Historic properties, in particular, offer a wealth of magic moments. Take the Westin in Dublin, for example, where we had more room types than any other project I can think of.  At the time of refurbishment, it was challenging, but as the rooms came together, each one slightly different from the others, we revealed a way for returning guests to discover a new experience every time they checked in.

Belonging

Create loyalty amongst the locals, and the guests will follow’. If successfully done, public spaces become buzzy and guests will think twice before leaving the hotel bar to seek new adventures elsewhere. Mixing with locals gives guests a sense of belonging and being “in the know,” and they keep coming back for more.

Wellness

Memorable spa experiences not only bring back the hotel clientele but create loyalty amongst the locals. Wellness has become a staple of luxury travel and the design of spas has been elevated to glamorous heights that enable not only relaxation, but also dazzle and excite. The designer’s task is not only to create an intuitive spa journey through meticulous space planning and beautiful, thoughtful design but also to ensure that layers of technical complexity are out of view.

Design with a Conscience

Choosing sustainable materials with humane qualities, sourcing locally where possible, in-building pure air facilities in guest rooms…every design choice we make can be a step towards a happier planet and a contented guest.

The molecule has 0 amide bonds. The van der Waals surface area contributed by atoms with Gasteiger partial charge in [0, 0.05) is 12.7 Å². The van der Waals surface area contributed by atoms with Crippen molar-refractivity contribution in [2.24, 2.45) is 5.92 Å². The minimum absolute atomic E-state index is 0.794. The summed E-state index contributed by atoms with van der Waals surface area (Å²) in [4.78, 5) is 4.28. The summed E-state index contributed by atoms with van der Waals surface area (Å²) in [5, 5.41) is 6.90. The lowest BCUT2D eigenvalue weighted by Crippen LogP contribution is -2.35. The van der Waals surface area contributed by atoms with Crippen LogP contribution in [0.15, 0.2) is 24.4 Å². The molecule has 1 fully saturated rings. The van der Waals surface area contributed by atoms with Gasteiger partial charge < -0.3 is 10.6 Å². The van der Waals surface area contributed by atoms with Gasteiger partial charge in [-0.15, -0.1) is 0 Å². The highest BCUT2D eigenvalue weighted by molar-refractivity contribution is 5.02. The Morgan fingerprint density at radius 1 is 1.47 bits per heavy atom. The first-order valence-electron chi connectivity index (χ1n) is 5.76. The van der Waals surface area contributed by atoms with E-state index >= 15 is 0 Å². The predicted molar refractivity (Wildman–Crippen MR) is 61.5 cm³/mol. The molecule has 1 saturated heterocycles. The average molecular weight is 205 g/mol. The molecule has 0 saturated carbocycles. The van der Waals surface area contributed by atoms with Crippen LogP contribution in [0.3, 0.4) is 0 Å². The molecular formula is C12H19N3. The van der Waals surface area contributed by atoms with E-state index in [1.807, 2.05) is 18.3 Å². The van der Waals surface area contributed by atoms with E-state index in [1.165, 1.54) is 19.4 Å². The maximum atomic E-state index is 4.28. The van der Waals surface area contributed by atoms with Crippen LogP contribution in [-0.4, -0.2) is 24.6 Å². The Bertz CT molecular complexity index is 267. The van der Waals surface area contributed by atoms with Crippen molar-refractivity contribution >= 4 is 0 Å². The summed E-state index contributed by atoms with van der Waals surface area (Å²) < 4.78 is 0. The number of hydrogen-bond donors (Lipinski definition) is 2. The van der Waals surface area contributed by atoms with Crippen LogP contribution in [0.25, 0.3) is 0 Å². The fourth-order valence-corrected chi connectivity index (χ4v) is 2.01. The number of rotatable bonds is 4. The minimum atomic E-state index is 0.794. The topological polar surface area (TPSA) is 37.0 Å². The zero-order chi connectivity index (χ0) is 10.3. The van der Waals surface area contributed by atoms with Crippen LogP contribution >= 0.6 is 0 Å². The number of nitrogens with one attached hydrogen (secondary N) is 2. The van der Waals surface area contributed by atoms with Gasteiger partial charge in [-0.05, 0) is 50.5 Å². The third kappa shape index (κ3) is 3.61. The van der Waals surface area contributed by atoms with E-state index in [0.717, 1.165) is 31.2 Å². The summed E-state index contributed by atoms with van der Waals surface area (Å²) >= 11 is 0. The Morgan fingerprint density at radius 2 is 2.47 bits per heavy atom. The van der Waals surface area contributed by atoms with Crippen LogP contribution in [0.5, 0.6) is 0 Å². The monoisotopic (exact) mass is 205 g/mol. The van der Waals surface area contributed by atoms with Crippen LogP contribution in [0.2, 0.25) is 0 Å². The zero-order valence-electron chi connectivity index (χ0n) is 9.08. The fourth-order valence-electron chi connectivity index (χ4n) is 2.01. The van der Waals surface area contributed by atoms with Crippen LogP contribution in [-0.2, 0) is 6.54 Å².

When it comes to F&B, healthy, locally sourced dining is now the norm. As a designer, I would prefer this healthy produce to be served on ‘locally sourced’ crockery too… fired in a kiln not too far away.  Unfortunately however, on large-scale projects, crockery and similar items often fall outside the designer’s brief. By getting these ‘guest touch points’ off the OS&E spreadsheet and back in the designer’s court, the result will have guests turning plates upside down to discover to the signature of local artisan, and loyalty is back on track!

Multi-Generational Travel

As retired baby boomers are fueling a rise in travel, so too are families with young children who don't think twice about exploring far corners of the world with kids in tow.  Catering for all ages means creating opportunities for families to relax together, engaging the youngsters’ imaginations in all spaces, not just reserving it for the ‘kids club’.

There are many ways to accommodate these needs. Apart from space planning that allows for step free routes, it is, for example, about composing seating elements in a ‘hi low’ mix. It is also about going that extra mile in designing accessible bathrooms and baby changing rooms. Attention to detail and creating a big or small ‘wow’ moment can happen here, where, perhaps, it is least expected.

Good Design

Creating something visually stunning, sustainable and comfortable that resonates with the hotel’s guests is arguably the most significant – and most complex – factor when it comes to designing for the long-term. Keeping true to these design values and pairing them with excellent service, will help achieve an emotional connection, and guest loyalty will definitely follow!

To explore the theme of Loyalty: Lessons in Love join us at #Sleep17 here